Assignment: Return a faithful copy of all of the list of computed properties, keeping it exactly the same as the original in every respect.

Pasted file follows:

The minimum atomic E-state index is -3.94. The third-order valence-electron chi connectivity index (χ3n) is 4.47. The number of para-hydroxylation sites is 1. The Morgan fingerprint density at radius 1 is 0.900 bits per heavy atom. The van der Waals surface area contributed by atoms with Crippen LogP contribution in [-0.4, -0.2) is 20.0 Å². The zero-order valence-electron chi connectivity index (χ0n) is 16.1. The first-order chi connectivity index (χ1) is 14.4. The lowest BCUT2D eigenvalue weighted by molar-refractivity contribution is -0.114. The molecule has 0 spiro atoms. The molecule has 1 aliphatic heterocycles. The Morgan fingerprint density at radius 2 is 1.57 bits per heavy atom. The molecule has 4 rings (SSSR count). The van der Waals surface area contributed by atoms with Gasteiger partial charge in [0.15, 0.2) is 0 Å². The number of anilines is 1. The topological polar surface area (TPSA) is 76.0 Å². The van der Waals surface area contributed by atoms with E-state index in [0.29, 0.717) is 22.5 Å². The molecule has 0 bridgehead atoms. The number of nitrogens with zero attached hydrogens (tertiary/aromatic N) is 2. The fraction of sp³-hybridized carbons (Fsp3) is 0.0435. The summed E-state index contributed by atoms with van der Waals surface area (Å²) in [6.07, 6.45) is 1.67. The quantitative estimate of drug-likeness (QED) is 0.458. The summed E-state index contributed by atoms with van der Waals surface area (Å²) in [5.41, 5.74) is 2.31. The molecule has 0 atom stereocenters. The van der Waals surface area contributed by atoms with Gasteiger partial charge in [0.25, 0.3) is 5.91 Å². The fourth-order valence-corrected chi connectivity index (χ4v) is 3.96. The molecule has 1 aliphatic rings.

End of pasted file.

The minimum atomic E-state index is -3.94. The third-order valence-electron chi connectivity index (χ3n) is 4.47. The number of para-hydroxylation sites is 1. The Morgan fingerprint density at radius 1 is 0.900 bits per heavy atom. The van der Waals surface area contributed by atoms with Crippen LogP contribution in [-0.4, -0.2) is 20.0 Å². The zero-order valence-electron chi connectivity index (χ0n) is 16.1. The first-order chi connectivity index (χ1) is 14.4. The lowest BCUT2D eigenvalue weighted by molar-refractivity contribution is -0.114. The molecule has 0 spiro atoms. The molecule has 1 aliphatic heterocycles. The Morgan fingerprint density at radius 2 is 1.57 bits per heavy atom. The molecule has 4 rings (SSSR count). The van der Waals surface area contributed by atoms with Gasteiger partial charge in [0.15, 0.2) is 0 Å². The number of anilines is 1. The topological polar surface area (TPSA) is 76.0 Å². The van der Waals surface area contributed by atoms with E-state index in [0.29, 0.717) is 22.5 Å². The molecule has 0 bridgehead atoms. The number of nitrogens with zero attached hydrogens (tertiary/aromatic N) is 2. The fraction of sp³-hybridized carbons (Fsp3) is 0.0435. The summed E-state index contributed by atoms with van der Waals surface area (Å²) in [6.07, 6.45) is 1.67. The quantitative estimate of drug-likeness (QED) is 0.458. The summed E-state index contributed by atoms with van der Waals surface area (Å²) in [5.41, 5.74) is 2.31. The molecule has 0 atom stereocenters. The van der Waals surface area contributed by atoms with Gasteiger partial charge in [0.25, 0.3) is 5.91 Å². The fourth-order valence-corrected chi connectivity index (χ4v) is 3.96. The molecule has 1 aliphatic rings.